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Trade war

Chinese chip giant downplays US 'red-flag' impact after stock dips

Production concerns remain after American supplier stops shipment and services

Applied Materials of the U.S. is a key supplier to China's Xiamen San'an Optoelectronics. (Photo provided by Applied Materials)

TAIPEI/TOKYO -- China's biggest LED chip maker Xiamen San'an Optoelectronics said on Tuesday it will feel only a "limited" impact from the decision by key supplier Applied Materials to halt deliveries to the Chinese group after its was named on a red-flag list by the U.S. government last week.

"Applied Materials is a supplier, and it's not the exclusive one. We still have domestic suppliers for the equipment, so the impact to our business could be limited," San'an said in a statement released to local media. The company aims to "send a group of people to the U.S. to help work with the U.S. government to help remove itself from the unverified list."

The statement was released following a drop in its share, which was down 8% on Tuesday morning from its Friday closing price.

The decision by U.S.-based Applied Materials to immediately halt supplies and services to San'an was based on the Chinese company's inclusion on the U.S. government's "unverified list" released on April 11. American companies are required to treat any foreign companies on the list with caution, though they are not banned from dealing with them. U.S. suppliers also have to apply for new licenses to sell products or services to red-flagged companies.

While San'an has struck a confident tone, there are concerns that the company could run into production issues without Applied Materials to service or repair its equipment.

"If the Applied Materials equipment has some issues, the whole San'an production line could be affected as it's not that easy to remove and reinstall a new tool in chip production sites," an industry source told Nikkei Asian Review.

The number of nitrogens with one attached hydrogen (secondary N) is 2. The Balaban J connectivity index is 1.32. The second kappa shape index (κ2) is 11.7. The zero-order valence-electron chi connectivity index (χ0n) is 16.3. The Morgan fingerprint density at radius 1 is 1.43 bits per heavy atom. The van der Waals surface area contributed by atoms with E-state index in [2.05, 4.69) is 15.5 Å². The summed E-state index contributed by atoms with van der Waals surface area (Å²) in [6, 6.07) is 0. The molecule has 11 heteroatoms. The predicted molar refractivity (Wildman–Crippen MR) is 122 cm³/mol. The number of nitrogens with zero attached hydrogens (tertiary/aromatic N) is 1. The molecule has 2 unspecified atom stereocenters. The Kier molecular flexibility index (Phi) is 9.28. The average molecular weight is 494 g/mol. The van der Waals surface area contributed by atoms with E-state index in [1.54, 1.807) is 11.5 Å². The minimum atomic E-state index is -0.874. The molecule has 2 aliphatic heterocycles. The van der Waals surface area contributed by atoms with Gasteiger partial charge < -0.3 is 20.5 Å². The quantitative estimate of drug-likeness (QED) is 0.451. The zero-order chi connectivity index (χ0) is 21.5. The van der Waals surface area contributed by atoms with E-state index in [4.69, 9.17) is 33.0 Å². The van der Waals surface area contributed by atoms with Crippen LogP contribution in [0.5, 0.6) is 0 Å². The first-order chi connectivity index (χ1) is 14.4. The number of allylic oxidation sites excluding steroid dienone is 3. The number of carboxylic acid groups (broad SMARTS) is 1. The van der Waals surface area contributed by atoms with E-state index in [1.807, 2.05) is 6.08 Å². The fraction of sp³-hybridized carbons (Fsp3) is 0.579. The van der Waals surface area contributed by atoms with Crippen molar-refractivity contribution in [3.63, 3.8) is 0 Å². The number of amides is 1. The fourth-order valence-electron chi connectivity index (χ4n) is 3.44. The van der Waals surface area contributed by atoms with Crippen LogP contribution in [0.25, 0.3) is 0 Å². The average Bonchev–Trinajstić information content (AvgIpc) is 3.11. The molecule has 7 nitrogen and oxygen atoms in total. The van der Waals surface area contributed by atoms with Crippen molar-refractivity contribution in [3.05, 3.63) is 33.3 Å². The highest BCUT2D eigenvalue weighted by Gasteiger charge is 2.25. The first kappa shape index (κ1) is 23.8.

The wafer processing equipment used in LED chip manufacturing is much less advanced than that used to produce memory and core processor chips.

Chairman Lee Biing-Jye of Taiwan's Epistar, a rival to San'an, told local reporters on Tuesday that if other key tool vendors follow Applied Materials and cut off supplies, it could create a chain reaction that impacts San'an's production.

Lee added that even though China has its own domestic LED chip manufacturing tool providers, San'an still relies on many vendors from the U.S. and Europe. "Those vendors' attitude would be very crucial, too."

The Chinese company was among at least three Applied Materials customers newly named on the "unverified list," which was released on April 11.

Applied Materials sent a notice to all staff involved with the named companies that they should "immediately stop all pending and future equipment delivery and cease all service activities at their sites."

While Applied Materials' is not expected to be fatal for San'an, it could signal greater caution among suppliers in dealing with companies on the unverified list.

Key suppliers specializing in equipment for LED chipmakers include Aixtron and Veeco of Germany as well as China's homegrown Advanced Micro-Fabrication Equipment. A Chinese state-fund attempted to take over Aixtron but the move was blocked by the U.S.

San'an Optoelectronics, which has received hefty government subsidies, went public in 2008 and is now the world's biggest LED chip manufacturer. Its rivals, including Epistar, have suffered years of losses due to a glut and price war.

The U.S. is looking to curb Beijing's "market-distorting" practices such as subsidizing companies, and an agreement on the issue could be reached in trade talks that have been going on between the two countries.

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